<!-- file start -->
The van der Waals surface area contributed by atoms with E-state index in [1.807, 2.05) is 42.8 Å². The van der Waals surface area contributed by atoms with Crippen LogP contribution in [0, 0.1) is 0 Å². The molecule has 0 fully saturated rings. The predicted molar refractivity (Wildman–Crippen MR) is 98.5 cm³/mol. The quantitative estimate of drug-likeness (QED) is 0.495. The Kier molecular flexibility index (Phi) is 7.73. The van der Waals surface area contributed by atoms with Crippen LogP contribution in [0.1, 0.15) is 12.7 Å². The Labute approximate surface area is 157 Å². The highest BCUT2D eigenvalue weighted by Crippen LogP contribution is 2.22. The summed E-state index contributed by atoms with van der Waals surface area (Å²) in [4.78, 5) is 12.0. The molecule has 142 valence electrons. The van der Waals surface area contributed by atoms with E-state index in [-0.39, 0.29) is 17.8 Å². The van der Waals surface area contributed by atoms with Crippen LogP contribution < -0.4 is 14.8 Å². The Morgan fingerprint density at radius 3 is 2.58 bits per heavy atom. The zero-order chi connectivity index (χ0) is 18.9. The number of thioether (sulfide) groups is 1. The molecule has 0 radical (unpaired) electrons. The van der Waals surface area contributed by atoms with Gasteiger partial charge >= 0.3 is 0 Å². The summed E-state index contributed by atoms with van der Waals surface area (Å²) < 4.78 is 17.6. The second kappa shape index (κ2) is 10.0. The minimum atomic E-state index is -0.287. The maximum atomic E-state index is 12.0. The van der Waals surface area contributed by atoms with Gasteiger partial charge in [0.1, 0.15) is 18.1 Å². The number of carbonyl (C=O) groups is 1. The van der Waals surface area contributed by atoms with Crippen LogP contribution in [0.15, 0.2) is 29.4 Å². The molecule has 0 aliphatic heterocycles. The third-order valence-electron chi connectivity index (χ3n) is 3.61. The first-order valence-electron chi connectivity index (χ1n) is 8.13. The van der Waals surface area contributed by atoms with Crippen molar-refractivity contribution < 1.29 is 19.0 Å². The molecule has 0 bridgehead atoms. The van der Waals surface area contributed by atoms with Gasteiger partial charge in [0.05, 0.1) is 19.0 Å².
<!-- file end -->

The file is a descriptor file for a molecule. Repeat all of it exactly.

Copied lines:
The van der Waals surface area contributed by atoms with E-state index in [1.807, 2.05) is 42.8 Å². The van der Waals surface area contributed by atoms with Crippen LogP contribution in [0, 0.1) is 0 Å². The molecule has 0 fully saturated rings. The predicted molar refractivity (Wildman–Crippen MR) is 98.5 cm³/mol. The quantitative estimate of drug-likeness (QED) is 0.495. The Kier molecular flexibility index (Phi) is 7.73. The van der Waals surface area contributed by atoms with Crippen LogP contribution in [0.1, 0.15) is 12.7 Å². The Labute approximate surface area is 157 Å². The highest BCUT2D eigenvalue weighted by Crippen LogP contribution is 2.22. The summed E-state index contributed by atoms with van der Waals surface area (Å²) in [4.78, 5) is 12.0. The molecule has 142 valence electrons. The van der Waals surface area contributed by atoms with E-state index in [-0.39, 0.29) is 17.8 Å². The van der Waals surface area contributed by atoms with Crippen LogP contribution < -0.4 is 14.8 Å². The Morgan fingerprint density at radius 3 is 2.58 bits per heavy atom. The zero-order chi connectivity index (χ0) is 18.9. The number of thioether (sulfide) groups is 1. The molecule has 0 radical (unpaired) electrons. The van der Waals surface area contributed by atoms with Gasteiger partial charge >= 0.3 is 0 Å². The summed E-state index contributed by atoms with van der Waals surface area (Å²) < 4.78 is 17.6. The second kappa shape index (κ2) is 10.0. The minimum atomic E-state index is -0.287. The maximum atomic E-state index is 12.0. The van der Waals surface area contributed by atoms with Gasteiger partial charge in [0.1, 0.15) is 18.1 Å². The number of carbonyl (C=O) groups is 1. The van der Waals surface area contributed by atoms with Crippen LogP contribution in [0.15, 0.2) is 29.4 Å². The molecule has 0 aliphatic heterocycles. The third-order valence-electron chi connectivity index (χ3n) is 3.61. The first-order valence-electron chi connectivity index (χ1n) is 8.13. The van der Waals surface area contributed by atoms with Crippen molar-refractivity contribution < 1.29 is 19.0 Å². The molecule has 0 bridgehead atoms. The van der Waals surface area contributed by atoms with Gasteiger partial charge in [0.05, 0.1) is 19.0 Å².